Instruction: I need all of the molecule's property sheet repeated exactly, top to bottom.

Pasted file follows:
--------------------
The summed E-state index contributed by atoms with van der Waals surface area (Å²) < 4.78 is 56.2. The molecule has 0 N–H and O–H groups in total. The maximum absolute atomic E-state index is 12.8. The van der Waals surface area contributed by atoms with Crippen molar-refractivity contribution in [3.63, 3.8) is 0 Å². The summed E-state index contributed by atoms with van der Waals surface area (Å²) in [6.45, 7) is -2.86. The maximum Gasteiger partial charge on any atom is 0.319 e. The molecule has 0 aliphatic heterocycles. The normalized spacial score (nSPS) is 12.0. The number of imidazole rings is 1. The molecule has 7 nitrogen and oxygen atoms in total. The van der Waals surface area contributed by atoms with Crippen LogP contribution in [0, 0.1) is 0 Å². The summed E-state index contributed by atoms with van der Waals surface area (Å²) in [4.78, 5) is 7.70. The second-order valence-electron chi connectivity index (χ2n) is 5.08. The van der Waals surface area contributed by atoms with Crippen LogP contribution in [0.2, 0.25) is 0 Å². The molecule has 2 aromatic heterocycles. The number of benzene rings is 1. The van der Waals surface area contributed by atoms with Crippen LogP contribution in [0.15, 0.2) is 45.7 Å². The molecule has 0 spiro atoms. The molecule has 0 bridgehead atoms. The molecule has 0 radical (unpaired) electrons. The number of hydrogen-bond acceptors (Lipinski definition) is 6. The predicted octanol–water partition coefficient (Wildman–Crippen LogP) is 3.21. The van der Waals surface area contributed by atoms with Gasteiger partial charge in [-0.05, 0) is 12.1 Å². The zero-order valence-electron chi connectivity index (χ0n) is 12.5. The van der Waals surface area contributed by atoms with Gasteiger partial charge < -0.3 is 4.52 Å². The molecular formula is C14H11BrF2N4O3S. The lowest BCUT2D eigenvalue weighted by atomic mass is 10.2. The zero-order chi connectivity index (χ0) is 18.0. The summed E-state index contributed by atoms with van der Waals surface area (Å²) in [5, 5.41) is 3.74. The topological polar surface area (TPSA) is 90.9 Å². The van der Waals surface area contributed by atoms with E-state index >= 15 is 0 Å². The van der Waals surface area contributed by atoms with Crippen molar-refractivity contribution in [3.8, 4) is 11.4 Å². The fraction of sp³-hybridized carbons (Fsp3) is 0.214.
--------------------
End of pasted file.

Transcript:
The summed E-state index contributed by atoms with van der Waals surface area (Å²) < 4.78 is 56.2. The molecule has 0 N–H and O–H groups in total. The maximum absolute atomic E-state index is 12.8. The van der Waals surface area contributed by atoms with Crippen molar-refractivity contribution in [3.63, 3.8) is 0 Å². The summed E-state index contributed by atoms with van der Waals surface area (Å²) in [6.45, 7) is -2.86. The maximum Gasteiger partial charge on any atom is 0.319 e. The molecule has 0 aliphatic heterocycles. The normalized spacial score (nSPS) is 12.0. The number of imidazole rings is 1. The molecule has 7 nitrogen and oxygen atoms in total. The van der Waals surface area contributed by atoms with Crippen LogP contribution in [0, 0.1) is 0 Å². The summed E-state index contributed by atoms with van der Waals surface area (Å²) in [4.78, 5) is 7.70. The second-order valence-electron chi connectivity index (χ2n) is 5.08. The van der Waals surface area contributed by atoms with Crippen LogP contribution in [0.2, 0.25) is 0 Å². The molecule has 2 aromatic heterocycles. The number of benzene rings is 1. The van der Waals surface area contributed by atoms with Crippen LogP contribution in [0.15, 0.2) is 45.7 Å². The molecule has 0 spiro atoms. The molecule has 0 bridgehead atoms. The molecule has 0 radical (unpaired) electrons. The number of hydrogen-bond acceptors (Lipinski definition) is 6. The predicted octanol–water partition coefficient (Wildman–Crippen LogP) is 3.21. The van der Waals surface area contributed by atoms with Gasteiger partial charge in [-0.05, 0) is 12.1 Å². The zero-order valence-electron chi connectivity index (χ0n) is 12.5. The van der Waals surface area contributed by atoms with Gasteiger partial charge < -0.3 is 4.52 Å². The molecular formula is C14H11BrF2N4O3S. The lowest BCUT2D eigenvalue weighted by atomic mass is 10.2. The zero-order chi connectivity index (χ0) is 18.0. The summed E-state index contributed by atoms with van der Waals surface area (Å²) in [5, 5.41) is 3.74. The topological polar surface area (TPSA) is 90.9 Å². The van der Waals surface area contributed by atoms with E-state index >= 15 is 0 Å². The van der Waals surface area contributed by atoms with Crippen molar-refractivity contribution in [3.8, 4) is 11.4 Å². The fraction of sp³-hybridized carbons (Fsp3) is 0.214.